They boarded a flight from here late Saturday afternoon with a heavy dose of frustration sticking inside their collective guts. They undoubtedly made the short trip to Las Vegas replaying every second of what was a massive opportunity lost in an ocean of mistakes. They will insist a better outcome was merited.
“We had our chances to win that game,” UNLV football coach Mike Sanford said. “We should have won this game.”
One problem: They didn’t deserve to.
The Fremont Cannon was guarded for most of the day as if more valuable than the Hope Diamond, which UNR coach Chris Ault in his own obsessed way might propose it to be.
It remains blue today because Ault’s team was by far the better one when winning plays were required, because the Wolf Pack annually is as good as he coaches it to be, and he is as capable during a game as he is a control freak before and after one.
Rivalry games often are won by those who better manage emotions and maintain focus, neither of which UNLV did in losing 27-20. For as controlled as the Rebels were in routing Utah last week, they at times appeared just as bewildered here.
The pain of such losses should begin to sting more for UNLV. It is demonstrating weekly to be an improving, athletic side capable of being more competitive than it has shown in years.
But it’s still not near good enough to blow the kind of coverages defensively and the type of scoring chances offensively it did and expect to beat even someone as average as UNR.
“You can pick any reason in the world,” Rebels running back Frank Summers said. “We just didn’t get it done.”
Reasons are plentiful. The Rebels had three points at halftime and should have had at least 10 or more. But they had to settle for a field goal on one drive and had a ball dropped and then batted at the goal line for an interception on another.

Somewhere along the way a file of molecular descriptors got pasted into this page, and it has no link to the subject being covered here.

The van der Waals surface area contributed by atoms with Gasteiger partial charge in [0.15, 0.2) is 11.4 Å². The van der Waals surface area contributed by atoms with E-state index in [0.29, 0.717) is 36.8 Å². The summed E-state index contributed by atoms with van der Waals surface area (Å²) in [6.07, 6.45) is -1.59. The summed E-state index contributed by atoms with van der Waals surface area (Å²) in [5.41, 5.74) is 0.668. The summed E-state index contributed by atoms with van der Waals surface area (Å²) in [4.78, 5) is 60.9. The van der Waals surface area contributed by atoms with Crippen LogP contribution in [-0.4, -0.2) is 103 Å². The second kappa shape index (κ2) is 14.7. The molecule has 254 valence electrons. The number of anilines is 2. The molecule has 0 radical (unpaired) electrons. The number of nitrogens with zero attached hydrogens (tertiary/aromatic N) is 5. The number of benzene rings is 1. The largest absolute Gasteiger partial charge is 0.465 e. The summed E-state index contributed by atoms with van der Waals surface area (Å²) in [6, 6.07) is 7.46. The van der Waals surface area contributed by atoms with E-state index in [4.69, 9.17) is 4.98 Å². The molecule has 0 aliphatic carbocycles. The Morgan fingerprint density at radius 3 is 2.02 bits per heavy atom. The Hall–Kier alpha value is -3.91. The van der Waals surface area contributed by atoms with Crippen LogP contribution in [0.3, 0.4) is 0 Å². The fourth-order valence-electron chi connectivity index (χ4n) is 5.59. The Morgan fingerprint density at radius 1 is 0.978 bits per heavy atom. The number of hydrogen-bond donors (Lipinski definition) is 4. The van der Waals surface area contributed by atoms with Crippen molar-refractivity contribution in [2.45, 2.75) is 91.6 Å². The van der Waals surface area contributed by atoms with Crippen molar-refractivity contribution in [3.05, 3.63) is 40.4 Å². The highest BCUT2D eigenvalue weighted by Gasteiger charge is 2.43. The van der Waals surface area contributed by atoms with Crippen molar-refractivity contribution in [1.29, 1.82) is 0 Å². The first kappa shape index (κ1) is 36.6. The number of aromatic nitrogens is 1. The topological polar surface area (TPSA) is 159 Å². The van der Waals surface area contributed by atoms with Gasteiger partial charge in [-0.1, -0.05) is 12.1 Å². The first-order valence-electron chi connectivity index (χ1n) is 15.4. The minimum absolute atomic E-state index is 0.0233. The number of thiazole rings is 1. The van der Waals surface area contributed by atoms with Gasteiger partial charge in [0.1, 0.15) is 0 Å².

For as much as redshirt freshman quarterback Travis Dixon continues to progress and gain the kind of maturity he impressively displayed over the final frantic minutes, UNLV’s version of the spread offense has obvious issues.
The Rebels had scored just five touchdowns in the red zone their first four games and ranked seventh among Mountain West Conference teams with a 73.3 percent success rate inside the 20-yard line. They were 2-for-4 Saturday.
Summers rushed 24 times for 120 yards and a score, but the Rebels still go away from him too often when teams appear to be wearing down.
Example: In a 13-all game with under eight minutes remaining, the Rebels, off a 12-yard gain by Summers (who rushed for 46 yards the previous two series), had first-and-10 at the UNR 38.
Summers then rushed for 3 yards. But instead of staying with him, the call was for a pass, which was underthrown in the flat to tight end Ryan Worthen. It led to a predictable throwing down on third-and-7 (another incompletion) and then an awful snap on a field-goal attempt from 52 yards that earned the Rebels nothing.
It’s as if UNLV’s play- calling at times is more about coaches being in love with the spread than reacting to the immediate situation. The Rebels shouldn’t fear breaking an opponent’s will by continuing to run Summers, but it should be done inside and off tackle — not from those slow, deliberate outside calls.
Summers might not be able to beat me to the edge. Play to your strength. Pound him again and again.
Sanford properly gave UNR credit afterward, and Ault’s decision to remain aggressive on his team’s game-winning drive and play to win instead of settling for overtime speaks to his aptitude. Ault doesn’t get out-coached most Saturdays, and he certainly didn’t here. The only shock might have been him actually allowing players to speak afterward.
All you need to know: UNR gained 458 yards to UNLV’s 454 and owned a time-of-possession advantage of just 30:22 to 29:22. Nothing was decided until the game’s final play, when Dixon’s pass into the end zone sailed just high of two teammates.
It was as close as close can be in countless ways except one: UNR made the plays that win games.
“It kills me,” Sanford said. “It hurts. It’s very disappointing and frustrating. But we beat ourselves. We believed we were going to win. We expected to win.”
One problem: They didn’t deserve to.
The Fremont Cannon remains blue for another year. Rightfully so, given what transpired.
Ed Graney’s column is published Wednesday, Thursday, Saturday and Sunday. He can be reached at 383-4618 or email@example.com.ED GRANEYMORE COLUMNS